With this post I begin a series on continuing medical education (CME). Patients and physicians alike recognize the need for ongoing education for health care providers, but very few in either group likely know much about the process. Over several posts we will review the history, organization, and other aspects of the US CME enterprise, including the current movement to reform it.
No one reading blogs at Scientopia should be surprised that science changes daily. New knowledge and interpretations of old findings come available at ever increasing frequency, and these strides in science alter the practices of those who apply it, like physicians. From my first day of medical school, instructors at all levels made it clear that we were never really out of class. Sure, we would graduate and receive diplomas. We would be licensed and start treating patients. But throughout it all we had to be vigilant to new knowledge, lest we become "dated" and practice badly. Part of our profession, our calling, our responsibility was maintaining our knowledge and skills.
Very few medical oaths through the years have actually spelled out a commitment to ongoing education. Many doctors and bioethicists find the commitment to continuing education within the Hippocratic principles of beneficence (working for the good of the patient) and nonmaleficence (doing no harm). After all, if our skills are not current, our performance may not conform to these guiding pillars of medical practice. Others argue that this commitment should be included in our medical oaths.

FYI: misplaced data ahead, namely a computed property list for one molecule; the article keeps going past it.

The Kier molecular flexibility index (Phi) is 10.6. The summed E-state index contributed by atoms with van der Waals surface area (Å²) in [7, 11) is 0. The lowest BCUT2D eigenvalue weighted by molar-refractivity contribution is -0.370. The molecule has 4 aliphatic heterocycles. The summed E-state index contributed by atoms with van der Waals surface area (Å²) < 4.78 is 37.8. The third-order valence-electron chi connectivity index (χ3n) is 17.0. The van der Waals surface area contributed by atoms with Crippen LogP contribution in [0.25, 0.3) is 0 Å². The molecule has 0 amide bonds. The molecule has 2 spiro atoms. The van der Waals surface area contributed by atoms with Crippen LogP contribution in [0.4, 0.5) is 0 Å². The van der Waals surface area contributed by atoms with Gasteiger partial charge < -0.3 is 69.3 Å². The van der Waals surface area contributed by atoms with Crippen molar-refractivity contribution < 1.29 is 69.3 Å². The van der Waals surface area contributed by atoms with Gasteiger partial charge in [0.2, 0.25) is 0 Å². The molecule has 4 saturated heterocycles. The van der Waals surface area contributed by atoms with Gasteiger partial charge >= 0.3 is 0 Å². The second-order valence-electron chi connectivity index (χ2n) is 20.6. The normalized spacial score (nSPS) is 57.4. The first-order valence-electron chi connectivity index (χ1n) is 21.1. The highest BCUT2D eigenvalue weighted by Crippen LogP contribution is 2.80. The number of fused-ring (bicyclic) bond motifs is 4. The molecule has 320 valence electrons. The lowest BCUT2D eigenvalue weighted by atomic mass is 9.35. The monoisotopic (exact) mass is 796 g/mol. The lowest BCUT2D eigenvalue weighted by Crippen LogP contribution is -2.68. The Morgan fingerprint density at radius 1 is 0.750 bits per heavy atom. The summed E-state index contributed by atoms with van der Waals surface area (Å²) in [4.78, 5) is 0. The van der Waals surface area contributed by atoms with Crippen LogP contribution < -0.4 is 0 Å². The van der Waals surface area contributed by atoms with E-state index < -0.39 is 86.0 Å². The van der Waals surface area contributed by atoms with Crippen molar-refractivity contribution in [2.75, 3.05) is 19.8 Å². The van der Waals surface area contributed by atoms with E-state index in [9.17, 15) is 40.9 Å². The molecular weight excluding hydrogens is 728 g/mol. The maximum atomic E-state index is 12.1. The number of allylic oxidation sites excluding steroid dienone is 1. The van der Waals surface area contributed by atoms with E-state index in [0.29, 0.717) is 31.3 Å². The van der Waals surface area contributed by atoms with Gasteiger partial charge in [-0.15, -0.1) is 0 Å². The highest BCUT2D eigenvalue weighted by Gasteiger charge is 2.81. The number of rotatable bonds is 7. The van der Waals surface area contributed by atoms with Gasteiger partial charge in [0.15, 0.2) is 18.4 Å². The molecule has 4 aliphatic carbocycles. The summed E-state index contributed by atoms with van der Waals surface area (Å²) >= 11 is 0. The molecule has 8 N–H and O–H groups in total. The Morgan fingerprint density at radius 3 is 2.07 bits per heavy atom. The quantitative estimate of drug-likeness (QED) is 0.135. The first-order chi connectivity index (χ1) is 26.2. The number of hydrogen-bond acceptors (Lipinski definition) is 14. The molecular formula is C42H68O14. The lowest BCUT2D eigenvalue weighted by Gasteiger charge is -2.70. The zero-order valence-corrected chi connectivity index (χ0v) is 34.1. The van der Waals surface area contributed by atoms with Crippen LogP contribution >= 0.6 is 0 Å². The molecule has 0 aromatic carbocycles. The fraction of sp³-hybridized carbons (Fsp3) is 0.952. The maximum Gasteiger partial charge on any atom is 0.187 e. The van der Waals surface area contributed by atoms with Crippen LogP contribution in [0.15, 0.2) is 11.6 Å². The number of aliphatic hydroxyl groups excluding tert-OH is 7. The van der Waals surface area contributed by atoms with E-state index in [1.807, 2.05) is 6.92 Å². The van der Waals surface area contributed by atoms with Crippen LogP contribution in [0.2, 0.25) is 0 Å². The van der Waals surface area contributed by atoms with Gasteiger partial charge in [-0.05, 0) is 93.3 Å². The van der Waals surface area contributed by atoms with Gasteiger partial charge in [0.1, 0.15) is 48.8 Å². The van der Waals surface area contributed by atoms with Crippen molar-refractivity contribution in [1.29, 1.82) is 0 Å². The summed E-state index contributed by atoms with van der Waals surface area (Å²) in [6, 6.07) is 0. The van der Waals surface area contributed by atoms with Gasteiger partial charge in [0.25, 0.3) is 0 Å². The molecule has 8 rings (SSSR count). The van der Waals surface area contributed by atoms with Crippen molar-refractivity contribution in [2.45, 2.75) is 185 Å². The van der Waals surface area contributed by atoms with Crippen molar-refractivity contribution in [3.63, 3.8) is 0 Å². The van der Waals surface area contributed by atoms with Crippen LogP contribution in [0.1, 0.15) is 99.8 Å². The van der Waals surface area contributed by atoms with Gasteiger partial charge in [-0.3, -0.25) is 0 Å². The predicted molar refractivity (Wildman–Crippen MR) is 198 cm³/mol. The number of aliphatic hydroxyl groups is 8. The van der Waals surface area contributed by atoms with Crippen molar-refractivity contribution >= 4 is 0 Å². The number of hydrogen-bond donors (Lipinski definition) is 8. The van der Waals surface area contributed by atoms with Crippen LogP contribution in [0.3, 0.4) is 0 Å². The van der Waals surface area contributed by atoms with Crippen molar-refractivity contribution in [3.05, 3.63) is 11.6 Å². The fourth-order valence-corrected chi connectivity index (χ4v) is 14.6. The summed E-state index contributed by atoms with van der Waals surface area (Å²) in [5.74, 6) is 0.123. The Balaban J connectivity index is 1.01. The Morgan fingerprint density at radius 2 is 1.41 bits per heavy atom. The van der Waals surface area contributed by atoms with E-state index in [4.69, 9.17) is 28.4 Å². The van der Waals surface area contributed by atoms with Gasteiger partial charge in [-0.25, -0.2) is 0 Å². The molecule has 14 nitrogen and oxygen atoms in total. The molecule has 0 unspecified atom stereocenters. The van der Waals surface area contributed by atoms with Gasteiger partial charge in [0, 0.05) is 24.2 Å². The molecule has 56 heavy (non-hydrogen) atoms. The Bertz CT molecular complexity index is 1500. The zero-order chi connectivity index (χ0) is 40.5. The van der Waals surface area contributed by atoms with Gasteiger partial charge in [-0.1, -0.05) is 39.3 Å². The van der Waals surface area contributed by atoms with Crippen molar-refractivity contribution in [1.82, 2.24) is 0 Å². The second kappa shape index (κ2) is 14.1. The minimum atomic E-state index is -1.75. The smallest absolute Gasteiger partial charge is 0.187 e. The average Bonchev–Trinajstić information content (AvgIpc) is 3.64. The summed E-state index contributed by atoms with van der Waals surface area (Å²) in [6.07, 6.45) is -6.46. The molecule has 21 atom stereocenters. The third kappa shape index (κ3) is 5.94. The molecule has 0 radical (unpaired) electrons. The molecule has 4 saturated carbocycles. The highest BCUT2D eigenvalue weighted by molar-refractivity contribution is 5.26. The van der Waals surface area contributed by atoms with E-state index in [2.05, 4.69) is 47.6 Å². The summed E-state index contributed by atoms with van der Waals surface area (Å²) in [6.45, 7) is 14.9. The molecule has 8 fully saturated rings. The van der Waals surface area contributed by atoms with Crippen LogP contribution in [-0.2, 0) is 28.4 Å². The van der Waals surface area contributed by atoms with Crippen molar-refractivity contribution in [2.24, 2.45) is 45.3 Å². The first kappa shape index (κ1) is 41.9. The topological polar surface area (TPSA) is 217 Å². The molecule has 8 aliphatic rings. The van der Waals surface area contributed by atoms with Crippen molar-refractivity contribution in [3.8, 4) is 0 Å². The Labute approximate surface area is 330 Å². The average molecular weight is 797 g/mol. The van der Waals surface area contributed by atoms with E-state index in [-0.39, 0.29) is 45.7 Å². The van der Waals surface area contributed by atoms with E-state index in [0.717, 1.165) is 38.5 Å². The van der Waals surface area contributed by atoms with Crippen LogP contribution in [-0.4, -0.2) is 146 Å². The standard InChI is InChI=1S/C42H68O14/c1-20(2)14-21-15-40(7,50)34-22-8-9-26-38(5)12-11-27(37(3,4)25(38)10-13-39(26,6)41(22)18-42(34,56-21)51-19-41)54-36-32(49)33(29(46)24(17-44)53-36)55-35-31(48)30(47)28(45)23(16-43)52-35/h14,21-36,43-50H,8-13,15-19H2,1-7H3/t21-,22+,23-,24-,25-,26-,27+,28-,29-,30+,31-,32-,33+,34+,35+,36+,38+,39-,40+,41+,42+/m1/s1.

In 2005, Rancich et al examined historic and contemporary oaths of physicians for specific references to ongoing professional development. From the 125 professional oaths identified, they selected 48 oaths representing different historical periods, geographical locations, renowned medical schools of different eras, and other factors of interest. Twenty (42%) express the commitment to life-long learning; 90% of these were considered modern and contemporary, paralleling the rate of advances and publications in science.
Of the 20 texts with a commitment to continuing education, 80% also included the principle of beneficence; however, only 3 documents linked these concepts directly. While these principles seem related intuitively, very few of the oaths clearly link life-long learning with doing good for patients.
Lifelong learning is necessary is the quality of medical care is to improve over time. Physicians must be committed to ongoing professional development; it seems amazing to me that it is not included explicitly in all of the medical oaths administered to graduating students.